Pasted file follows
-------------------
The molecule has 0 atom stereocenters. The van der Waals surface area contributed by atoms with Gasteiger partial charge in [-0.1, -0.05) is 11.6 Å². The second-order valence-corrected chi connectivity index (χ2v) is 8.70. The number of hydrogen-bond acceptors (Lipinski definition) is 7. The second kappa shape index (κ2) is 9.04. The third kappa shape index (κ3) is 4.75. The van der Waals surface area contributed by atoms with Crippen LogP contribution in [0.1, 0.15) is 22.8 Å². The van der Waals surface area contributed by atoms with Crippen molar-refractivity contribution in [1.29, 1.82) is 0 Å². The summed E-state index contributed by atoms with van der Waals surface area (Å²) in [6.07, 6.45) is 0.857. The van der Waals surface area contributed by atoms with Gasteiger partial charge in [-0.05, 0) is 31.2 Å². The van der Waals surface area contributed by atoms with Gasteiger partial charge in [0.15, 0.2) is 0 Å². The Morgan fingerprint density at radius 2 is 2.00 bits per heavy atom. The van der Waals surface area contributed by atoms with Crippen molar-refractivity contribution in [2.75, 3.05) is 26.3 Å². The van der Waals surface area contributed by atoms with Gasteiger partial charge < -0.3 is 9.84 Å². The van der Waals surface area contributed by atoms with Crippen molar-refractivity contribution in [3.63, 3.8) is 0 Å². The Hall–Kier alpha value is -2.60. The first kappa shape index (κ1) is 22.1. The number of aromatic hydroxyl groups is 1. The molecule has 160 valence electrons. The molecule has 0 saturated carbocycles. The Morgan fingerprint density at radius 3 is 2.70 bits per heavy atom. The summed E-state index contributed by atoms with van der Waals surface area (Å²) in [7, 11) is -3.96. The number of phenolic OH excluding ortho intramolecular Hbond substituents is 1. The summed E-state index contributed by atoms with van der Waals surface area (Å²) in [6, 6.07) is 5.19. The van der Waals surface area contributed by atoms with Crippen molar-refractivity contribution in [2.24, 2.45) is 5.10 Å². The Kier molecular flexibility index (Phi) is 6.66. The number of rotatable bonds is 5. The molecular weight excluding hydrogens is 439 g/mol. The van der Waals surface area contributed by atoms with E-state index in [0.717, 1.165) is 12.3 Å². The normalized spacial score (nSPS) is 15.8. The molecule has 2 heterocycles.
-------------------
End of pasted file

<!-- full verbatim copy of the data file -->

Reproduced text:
The molecule has 0 atom stereocenters. The van der Waals surface area contributed by atoms with Gasteiger partial charge in [-0.1, -0.05) is 11.6 Å². The second-order valence-corrected chi connectivity index (χ2v) is 8.70. The number of hydrogen-bond acceptors (Lipinski definition) is 7. The second kappa shape index (κ2) is 9.04. The third kappa shape index (κ3) is 4.75. The van der Waals surface area contributed by atoms with Crippen LogP contribution in [0.1, 0.15) is 22.8 Å². The van der Waals surface area contributed by atoms with Crippen molar-refractivity contribution in [1.29, 1.82) is 0 Å². The summed E-state index contributed by atoms with van der Waals surface area (Å²) in [6.07, 6.45) is 0.857. The van der Waals surface area contributed by atoms with Gasteiger partial charge in [-0.05, 0) is 31.2 Å². The van der Waals surface area contributed by atoms with Gasteiger partial charge in [0.15, 0.2) is 0 Å². The Morgan fingerprint density at radius 2 is 2.00 bits per heavy atom. The van der Waals surface area contributed by atoms with Crippen molar-refractivity contribution in [2.75, 3.05) is 26.3 Å². The van der Waals surface area contributed by atoms with Gasteiger partial charge < -0.3 is 9.84 Å². The van der Waals surface area contributed by atoms with Crippen molar-refractivity contribution in [3.63, 3.8) is 0 Å². The Hall–Kier alpha value is -2.60. The first kappa shape index (κ1) is 22.1. The number of aromatic hydroxyl groups is 1. The molecule has 160 valence electrons. The molecule has 0 saturated carbocycles. The Morgan fingerprint density at radius 3 is 2.70 bits per heavy atom. The summed E-state index contributed by atoms with van der Waals surface area (Å²) in [7, 11) is -3.96. The number of phenolic OH excluding ortho intramolecular Hbond substituents is 1. The summed E-state index contributed by atoms with van der Waals surface area (Å²) in [6, 6.07) is 5.19. The van der Waals surface area contributed by atoms with Crippen molar-refractivity contribution in [2.24, 2.45) is 5.10 Å². The Kier molecular flexibility index (Phi) is 6.66. The number of rotatable bonds is 5. The molecular weight excluding hydrogens is 439 g/mol. The van der Waals surface area contributed by atoms with E-state index in [0.717, 1.165) is 12.3 Å². The normalized spacial score (nSPS) is 15.8. The molecule has 2 heterocycles.